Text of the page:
The New Corner Office: How the Most Successful People Work from Home [ https://amzn.to/3otqx9z ] by Laura Vanderkam.
Dr. Frank Buck, the author of Get Organized! Time Management for School Leaders [ https://amzn.to/2V2H8RL ], and regular speaker on time management, joins me as usual to co-host this summary-review episode on Productivity Book Group.
About the Author (from Amazon)
Laura Vanderkam is the author of several time management and productivity books, including Off the Clock, I Know How She Does It, What the Most Successful People Do Before Breakfast, and 168 Hours.
Her 2016 TED talk, “How to Gain Control of Your Free Time,” has been viewed more than 5 million times. She regularly appears in publications including the New York Times, the Wall Street Journal, Fast Company, and Fortune. She is the co-host, with Sarah Hart-Unger, of the podcast Best of Both Worlds.
She lives outside Philadelphia with her husband and four children, and blogs at LauraVanderkam.com.
About the Book (from the book cover)
Drawing on her 18 years of experience working remotely, plus original interviews with managers, employees, and free agents who’ve perfected their remote routines, Laura Vanderkam shares strategies for productivity, creativity, and health in the new corner office.
How do you do great work while sitting near the same spot where you watch Netflix? How can you be responsive without losing the focus necessary for getting things done? How can you maintain and grow your network when you spend less time face to face?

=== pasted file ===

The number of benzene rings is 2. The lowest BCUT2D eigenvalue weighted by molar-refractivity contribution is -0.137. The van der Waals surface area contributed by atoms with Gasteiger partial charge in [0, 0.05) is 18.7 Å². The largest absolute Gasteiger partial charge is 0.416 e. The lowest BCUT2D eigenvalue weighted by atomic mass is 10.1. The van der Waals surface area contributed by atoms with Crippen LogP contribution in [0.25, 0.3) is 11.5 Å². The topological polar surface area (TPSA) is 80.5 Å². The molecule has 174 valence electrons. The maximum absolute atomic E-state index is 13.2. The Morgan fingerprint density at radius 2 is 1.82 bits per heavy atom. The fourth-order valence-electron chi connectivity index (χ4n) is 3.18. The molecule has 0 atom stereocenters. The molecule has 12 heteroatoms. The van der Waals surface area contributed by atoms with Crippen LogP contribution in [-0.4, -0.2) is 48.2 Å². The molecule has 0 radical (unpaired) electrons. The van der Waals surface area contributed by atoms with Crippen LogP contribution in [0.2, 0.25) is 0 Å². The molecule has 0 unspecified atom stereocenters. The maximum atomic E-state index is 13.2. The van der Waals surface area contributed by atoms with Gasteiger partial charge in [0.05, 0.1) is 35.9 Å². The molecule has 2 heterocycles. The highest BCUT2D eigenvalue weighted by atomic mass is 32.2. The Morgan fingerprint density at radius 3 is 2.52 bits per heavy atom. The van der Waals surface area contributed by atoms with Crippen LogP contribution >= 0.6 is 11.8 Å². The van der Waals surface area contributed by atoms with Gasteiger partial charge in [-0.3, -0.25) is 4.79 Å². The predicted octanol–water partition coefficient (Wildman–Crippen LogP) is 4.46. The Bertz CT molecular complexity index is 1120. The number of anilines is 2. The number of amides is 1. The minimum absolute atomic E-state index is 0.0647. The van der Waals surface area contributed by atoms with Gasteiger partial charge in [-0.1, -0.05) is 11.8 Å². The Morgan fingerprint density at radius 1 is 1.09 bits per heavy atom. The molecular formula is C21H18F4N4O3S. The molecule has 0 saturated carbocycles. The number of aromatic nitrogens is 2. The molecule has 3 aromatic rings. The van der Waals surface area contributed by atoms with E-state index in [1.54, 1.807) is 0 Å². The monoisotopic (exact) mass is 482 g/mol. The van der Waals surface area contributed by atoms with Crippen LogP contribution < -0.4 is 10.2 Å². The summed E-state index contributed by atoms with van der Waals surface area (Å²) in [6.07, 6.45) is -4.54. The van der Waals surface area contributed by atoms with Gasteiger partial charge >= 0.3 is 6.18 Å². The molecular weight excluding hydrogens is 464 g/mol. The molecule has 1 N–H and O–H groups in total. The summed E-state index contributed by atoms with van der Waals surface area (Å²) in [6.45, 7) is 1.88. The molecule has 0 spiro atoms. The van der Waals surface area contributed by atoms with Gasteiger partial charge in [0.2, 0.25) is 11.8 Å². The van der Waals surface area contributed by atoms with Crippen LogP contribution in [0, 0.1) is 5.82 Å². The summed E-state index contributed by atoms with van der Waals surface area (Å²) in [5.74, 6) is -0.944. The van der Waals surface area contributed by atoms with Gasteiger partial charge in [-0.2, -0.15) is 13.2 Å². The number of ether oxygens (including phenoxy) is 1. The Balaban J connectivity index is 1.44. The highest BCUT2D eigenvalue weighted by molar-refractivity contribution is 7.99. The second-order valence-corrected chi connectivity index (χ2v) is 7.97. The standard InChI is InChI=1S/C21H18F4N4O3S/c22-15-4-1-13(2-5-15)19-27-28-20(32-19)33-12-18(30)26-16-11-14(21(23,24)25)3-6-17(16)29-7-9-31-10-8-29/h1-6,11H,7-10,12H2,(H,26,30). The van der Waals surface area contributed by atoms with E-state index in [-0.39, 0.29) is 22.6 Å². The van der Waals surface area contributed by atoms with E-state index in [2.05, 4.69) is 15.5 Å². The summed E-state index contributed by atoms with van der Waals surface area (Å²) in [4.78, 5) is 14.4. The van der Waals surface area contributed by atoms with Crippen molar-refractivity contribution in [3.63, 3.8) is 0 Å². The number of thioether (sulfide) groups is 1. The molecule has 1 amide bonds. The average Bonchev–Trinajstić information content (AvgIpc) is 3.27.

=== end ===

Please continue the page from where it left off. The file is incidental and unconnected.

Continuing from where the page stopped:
The key is to detach yourself from old ways of working and adopt new habits to match your new environment. Long before public health concerns pushed many of us indoors, some of the most successful people fueled their careers with carefully perfected work-from-home routines. Drawing on those profiles and her own insights, productivity expert and mother of five Laura Vanderkam reveals how to turn “being cooped up” into the ultimate career advantage. Her hacks include:
• Manage by task, not time. Going to an office for 8 hours makes you feel like you’ve done something, even if you haven’t. Remote workers should set 3-5 ambitious goals for each day and consider the work day done when these are crossed off.• Get the rhythm right. A well-planned day features time for focused work, interactive work, and rejuvenating breaks. In place of a commute, a consciously chosen shut down ritual keeps work from continuing all night.• Nurture connections. Wise remote workers can build broader and more effective networks than people sitting in the same cubicle five days a week.
Whether you’re an introvert or an extrovert, a self-starter or someone who prefers detailed directions, you can do your clearest thinking and deepest work at home–and have more energy left over to achieve personal goals or fuel bigger professional ambitions. In fact, soon you might find it hard to imagine working any other way.
Our next reading selections
Essentialism: The Disciplines Pursuit of Less by Greg McKeownDecember 16, 2020 at noon Eastern
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